Indian Musical Instruments

Chenda

The Chenda is a traditional percussion instrument widely in Kerala, South India. It is also used in certain regions of southern Karnataka. Chenda is usually considered to be an asura vaadyam.
Chenda is often used as an accompaniment instrument in Hindu religious arts and temple art forms in Kerala. Chenda is used widely in art forms like Kathakali, Koodiyattam theyyam, thira etc.. and many other ritual art forms of Kerala. It is also used in Yakshagana popular in Karnataka. A typical chenda is crafted out of a cylindrical wooden log, and has a length of about 2 feet and a diameter of about 1 foot. Both side of it is covered with Hyde (usually cow Hyde). Chenda is hung on drummer's neck so that it hangs vertically facing the upper portion of the covered skin. The instrument is played using 2 sticks. Sometimes one stick and hand is also used to make different tones.

Dholak

The Dholak is a classical North Indian percussion instrument. The dholak has a simple leather covering on the right-hand side. The left-hand membrane has a special bulky attachment on the inner part. This coating is a mixture of clay and sand (dholak masala) which lowers the pitch and provides a well-defined tone.

The Dholak is a main instrument used in Indian film music.

Idakka

Idakka is a percussion instrument from Kerala, south India. This instrument is very much similar to the damaru, which is found throughout the rest of India. The main difference of Idakka from damaru is that this instrument is played with a stick. The left hand is used for tightening and loosening the thread wound round the middle. Like the damaru the pitch of idakkai can be adjusted by squeezing the thread tied to the middle. It is slung over the left shoulder and the right side is beaten with a stick. Varying the tension of the thread produces variations in pitch. Simple melodies extending over one octave can be played in this instrument. The Edakkai is one of the five instruments that constitute the panchavadhyam (the combination of five instruments) of Kerala.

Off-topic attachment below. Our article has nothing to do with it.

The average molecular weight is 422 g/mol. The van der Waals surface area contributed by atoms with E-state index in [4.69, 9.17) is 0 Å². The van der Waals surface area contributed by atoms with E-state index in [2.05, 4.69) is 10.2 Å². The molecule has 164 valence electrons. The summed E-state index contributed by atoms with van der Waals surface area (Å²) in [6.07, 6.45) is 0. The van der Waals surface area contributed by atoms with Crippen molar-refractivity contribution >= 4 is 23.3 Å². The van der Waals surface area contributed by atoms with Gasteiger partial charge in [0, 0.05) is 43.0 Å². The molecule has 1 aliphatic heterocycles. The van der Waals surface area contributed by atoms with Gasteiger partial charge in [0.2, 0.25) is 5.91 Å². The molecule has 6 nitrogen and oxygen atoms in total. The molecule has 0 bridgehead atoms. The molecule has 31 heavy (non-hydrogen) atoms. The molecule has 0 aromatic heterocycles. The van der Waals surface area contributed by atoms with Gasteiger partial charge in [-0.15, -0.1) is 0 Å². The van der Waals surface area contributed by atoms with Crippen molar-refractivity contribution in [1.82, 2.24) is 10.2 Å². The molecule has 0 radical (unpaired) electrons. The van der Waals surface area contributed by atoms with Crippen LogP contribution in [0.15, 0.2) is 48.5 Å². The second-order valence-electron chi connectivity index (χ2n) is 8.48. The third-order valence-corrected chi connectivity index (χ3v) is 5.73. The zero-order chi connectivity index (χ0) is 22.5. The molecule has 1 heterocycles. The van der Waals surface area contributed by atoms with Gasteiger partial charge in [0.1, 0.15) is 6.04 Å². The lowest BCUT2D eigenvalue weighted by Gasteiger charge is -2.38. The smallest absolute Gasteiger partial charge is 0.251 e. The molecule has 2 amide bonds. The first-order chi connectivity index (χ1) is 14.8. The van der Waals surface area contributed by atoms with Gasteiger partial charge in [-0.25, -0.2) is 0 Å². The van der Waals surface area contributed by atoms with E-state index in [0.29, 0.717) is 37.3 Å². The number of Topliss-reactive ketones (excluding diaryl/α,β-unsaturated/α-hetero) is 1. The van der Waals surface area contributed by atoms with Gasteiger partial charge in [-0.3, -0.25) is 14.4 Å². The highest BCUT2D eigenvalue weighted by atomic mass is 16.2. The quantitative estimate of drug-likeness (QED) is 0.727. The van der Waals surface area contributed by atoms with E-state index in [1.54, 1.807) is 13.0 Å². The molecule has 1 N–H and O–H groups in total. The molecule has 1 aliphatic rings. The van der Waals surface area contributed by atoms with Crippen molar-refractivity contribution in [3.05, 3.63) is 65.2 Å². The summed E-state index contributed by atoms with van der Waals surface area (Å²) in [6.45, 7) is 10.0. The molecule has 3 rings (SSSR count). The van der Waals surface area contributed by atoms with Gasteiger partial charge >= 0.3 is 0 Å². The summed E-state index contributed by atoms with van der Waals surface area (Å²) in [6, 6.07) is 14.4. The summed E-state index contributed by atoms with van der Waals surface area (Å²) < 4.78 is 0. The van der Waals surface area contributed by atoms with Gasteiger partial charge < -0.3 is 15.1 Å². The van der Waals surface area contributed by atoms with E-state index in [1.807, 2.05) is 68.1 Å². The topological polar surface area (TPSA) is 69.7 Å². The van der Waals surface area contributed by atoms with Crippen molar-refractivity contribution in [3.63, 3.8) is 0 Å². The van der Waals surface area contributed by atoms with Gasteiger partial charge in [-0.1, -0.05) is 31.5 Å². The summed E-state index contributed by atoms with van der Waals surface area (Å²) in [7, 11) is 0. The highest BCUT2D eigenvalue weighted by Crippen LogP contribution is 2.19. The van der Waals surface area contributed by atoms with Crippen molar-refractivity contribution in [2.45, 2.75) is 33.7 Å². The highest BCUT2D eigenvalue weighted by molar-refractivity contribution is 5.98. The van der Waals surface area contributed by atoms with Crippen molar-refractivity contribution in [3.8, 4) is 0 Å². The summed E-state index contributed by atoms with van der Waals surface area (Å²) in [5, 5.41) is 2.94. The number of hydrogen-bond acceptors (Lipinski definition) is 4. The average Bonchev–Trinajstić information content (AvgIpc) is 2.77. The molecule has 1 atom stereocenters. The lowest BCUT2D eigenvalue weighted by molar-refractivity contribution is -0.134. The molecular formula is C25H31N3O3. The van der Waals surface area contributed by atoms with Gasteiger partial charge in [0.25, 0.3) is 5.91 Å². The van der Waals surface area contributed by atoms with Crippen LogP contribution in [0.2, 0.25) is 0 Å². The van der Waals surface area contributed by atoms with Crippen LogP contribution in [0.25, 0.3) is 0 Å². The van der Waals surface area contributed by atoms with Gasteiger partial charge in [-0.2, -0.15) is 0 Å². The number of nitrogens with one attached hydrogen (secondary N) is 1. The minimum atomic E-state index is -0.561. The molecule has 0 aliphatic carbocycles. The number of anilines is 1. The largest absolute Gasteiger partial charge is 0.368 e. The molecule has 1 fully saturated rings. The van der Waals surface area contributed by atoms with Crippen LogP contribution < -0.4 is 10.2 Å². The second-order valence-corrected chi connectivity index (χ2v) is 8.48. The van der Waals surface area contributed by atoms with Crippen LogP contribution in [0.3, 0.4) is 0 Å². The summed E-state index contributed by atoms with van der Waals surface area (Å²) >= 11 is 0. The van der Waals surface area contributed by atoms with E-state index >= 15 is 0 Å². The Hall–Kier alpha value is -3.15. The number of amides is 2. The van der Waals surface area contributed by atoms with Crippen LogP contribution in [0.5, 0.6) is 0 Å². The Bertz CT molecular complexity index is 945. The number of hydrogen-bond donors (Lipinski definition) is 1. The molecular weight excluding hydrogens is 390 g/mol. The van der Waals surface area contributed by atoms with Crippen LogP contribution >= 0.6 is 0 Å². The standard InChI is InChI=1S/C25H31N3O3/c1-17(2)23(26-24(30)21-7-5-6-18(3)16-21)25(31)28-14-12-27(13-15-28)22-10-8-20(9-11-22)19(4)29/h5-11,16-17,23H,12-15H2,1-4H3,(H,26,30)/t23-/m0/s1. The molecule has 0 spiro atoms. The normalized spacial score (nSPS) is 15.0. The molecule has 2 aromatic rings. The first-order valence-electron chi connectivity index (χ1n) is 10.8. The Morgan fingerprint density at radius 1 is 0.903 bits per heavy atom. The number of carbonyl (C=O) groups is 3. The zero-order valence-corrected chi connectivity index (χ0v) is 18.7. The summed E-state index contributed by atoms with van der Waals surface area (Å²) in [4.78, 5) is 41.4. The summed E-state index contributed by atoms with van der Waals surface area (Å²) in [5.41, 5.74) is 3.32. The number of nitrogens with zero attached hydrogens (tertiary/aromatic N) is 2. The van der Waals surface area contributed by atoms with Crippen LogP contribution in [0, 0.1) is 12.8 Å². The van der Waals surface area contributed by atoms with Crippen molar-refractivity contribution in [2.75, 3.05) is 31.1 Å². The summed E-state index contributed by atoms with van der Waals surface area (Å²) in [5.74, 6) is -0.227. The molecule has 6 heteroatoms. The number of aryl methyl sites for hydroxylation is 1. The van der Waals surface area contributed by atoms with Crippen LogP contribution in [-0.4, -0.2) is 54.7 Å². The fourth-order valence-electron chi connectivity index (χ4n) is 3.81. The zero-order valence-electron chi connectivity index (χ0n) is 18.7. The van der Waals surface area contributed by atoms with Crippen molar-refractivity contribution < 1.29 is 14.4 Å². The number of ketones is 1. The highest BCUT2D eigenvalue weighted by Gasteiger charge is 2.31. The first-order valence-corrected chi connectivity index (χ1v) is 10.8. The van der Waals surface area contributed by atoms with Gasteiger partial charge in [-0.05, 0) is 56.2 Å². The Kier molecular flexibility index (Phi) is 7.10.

Ghatam

The Ghatom is an earthen percussion instrument, used in South India widely used as an accompaniment in Carnatic music along with the mridangam. It is nothing but an earthenware potspecially made for the purpose. The artist uses hands, wrists, fingers and nails to hit the outer surface of the walls of the ghatom. A different pitch is obtained by hitting on the open portion of the instrument. The artist sometimes uses his belly as well to make a different tone. Instruments of different pitch are made used to accompany singers with different base notes.